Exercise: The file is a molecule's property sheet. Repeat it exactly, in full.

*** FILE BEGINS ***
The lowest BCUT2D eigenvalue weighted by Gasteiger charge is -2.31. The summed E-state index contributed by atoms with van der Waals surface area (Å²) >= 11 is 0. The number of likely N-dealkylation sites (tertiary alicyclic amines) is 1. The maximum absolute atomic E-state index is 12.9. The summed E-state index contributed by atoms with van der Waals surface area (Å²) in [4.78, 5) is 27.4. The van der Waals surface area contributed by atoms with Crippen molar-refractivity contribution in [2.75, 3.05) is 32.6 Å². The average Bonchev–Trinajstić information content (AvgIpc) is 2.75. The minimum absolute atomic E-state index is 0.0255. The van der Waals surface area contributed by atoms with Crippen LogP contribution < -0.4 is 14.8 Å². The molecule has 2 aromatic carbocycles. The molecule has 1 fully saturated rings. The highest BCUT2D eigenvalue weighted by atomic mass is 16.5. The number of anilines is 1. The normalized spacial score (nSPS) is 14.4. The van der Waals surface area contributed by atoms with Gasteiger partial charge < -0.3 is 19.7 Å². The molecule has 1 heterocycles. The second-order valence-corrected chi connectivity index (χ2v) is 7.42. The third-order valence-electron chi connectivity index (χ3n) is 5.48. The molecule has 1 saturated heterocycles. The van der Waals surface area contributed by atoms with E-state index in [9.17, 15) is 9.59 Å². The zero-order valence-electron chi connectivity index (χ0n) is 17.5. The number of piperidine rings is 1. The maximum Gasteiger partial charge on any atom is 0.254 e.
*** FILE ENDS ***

The lowest BCUT2D eigenvalue weighted by Gasteiger charge is -2.31. The summed E-state index contributed by atoms with van der Waals surface area (Å²) >= 11 is 0. The number of likely N-dealkylation sites (tertiary alicyclic amines) is 1. The maximum absolute atomic E-state index is 12.9. The summed E-state index contributed by atoms with van der Waals surface area (Å²) in [4.78, 5) is 27.4. The van der Waals surface area contributed by atoms with Crippen molar-refractivity contribution in [2.75, 3.05) is 32.6 Å². The average Bonchev–Trinajstić information content (AvgIpc) is 2.75. The minimum absolute atomic E-state index is 0.0255. The van der Waals surface area contributed by atoms with Crippen LogP contribution < -0.4 is 14.8 Å². The molecule has 2 aromatic carbocycles. The molecule has 1 fully saturated rings. The highest BCUT2D eigenvalue weighted by atomic mass is 16.5. The number of anilines is 1. The normalized spacial score (nSPS) is 14.4. The van der Waals surface area contributed by atoms with Gasteiger partial charge < -0.3 is 19.7 Å². The molecule has 1 heterocycles. The second-order valence-corrected chi connectivity index (χ2v) is 7.42. The third-order valence-electron chi connectivity index (χ3n) is 5.48. The molecule has 1 saturated heterocycles. The van der Waals surface area contributed by atoms with E-state index in [9.17, 15) is 9.59 Å². The zero-order valence-electron chi connectivity index (χ0n) is 17.5. The number of piperidine rings is 1. The maximum Gasteiger partial charge on any atom is 0.254 e.